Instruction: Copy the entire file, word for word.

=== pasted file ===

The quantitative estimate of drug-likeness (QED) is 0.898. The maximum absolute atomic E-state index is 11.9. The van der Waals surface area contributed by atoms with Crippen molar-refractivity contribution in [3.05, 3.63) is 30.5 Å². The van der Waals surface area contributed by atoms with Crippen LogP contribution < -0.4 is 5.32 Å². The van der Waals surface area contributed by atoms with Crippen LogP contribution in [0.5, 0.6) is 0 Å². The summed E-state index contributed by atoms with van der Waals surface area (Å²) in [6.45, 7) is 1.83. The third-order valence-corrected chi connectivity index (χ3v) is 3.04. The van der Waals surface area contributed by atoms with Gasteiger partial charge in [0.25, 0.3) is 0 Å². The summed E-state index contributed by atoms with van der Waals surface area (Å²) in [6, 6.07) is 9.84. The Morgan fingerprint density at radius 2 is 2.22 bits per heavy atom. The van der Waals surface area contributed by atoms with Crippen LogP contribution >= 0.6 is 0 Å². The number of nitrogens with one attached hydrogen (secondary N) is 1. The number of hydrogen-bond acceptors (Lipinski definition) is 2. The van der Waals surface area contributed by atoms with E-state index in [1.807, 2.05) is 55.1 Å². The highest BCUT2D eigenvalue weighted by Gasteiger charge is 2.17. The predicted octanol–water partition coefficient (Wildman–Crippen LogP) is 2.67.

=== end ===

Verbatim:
The quantitative estimate of drug-likeness (QED) is 0.898. The maximum absolute atomic E-state index is 11.9. The van der Waals surface area contributed by atoms with Crippen molar-refractivity contribution in [3.05, 3.63) is 30.5 Å². The van der Waals surface area contributed by atoms with Crippen LogP contribution < -0.4 is 5.32 Å². The van der Waals surface area contributed by atoms with Crippen LogP contribution in [0.5, 0.6) is 0 Å². The summed E-state index contributed by atoms with van der Waals surface area (Å²) in [6.45, 7) is 1.83. The third-order valence-corrected chi connectivity index (χ3v) is 3.04. The van der Waals surface area contributed by atoms with Gasteiger partial charge in [0.25, 0.3) is 0 Å². The summed E-state index contributed by atoms with van der Waals surface area (Å²) in [6, 6.07) is 9.84. The Morgan fingerprint density at radius 2 is 2.22 bits per heavy atom. The van der Waals surface area contributed by atoms with Crippen LogP contribution >= 0.6 is 0 Å². The number of nitrogens with one attached hydrogen (secondary N) is 1. The number of hydrogen-bond acceptors (Lipinski definition) is 2. The van der Waals surface area contributed by atoms with E-state index in [1.807, 2.05) is 55.1 Å². The highest BCUT2D eigenvalue weighted by Gasteiger charge is 2.17. The predicted octanol–water partition coefficient (Wildman–Crippen LogP) is 2.67.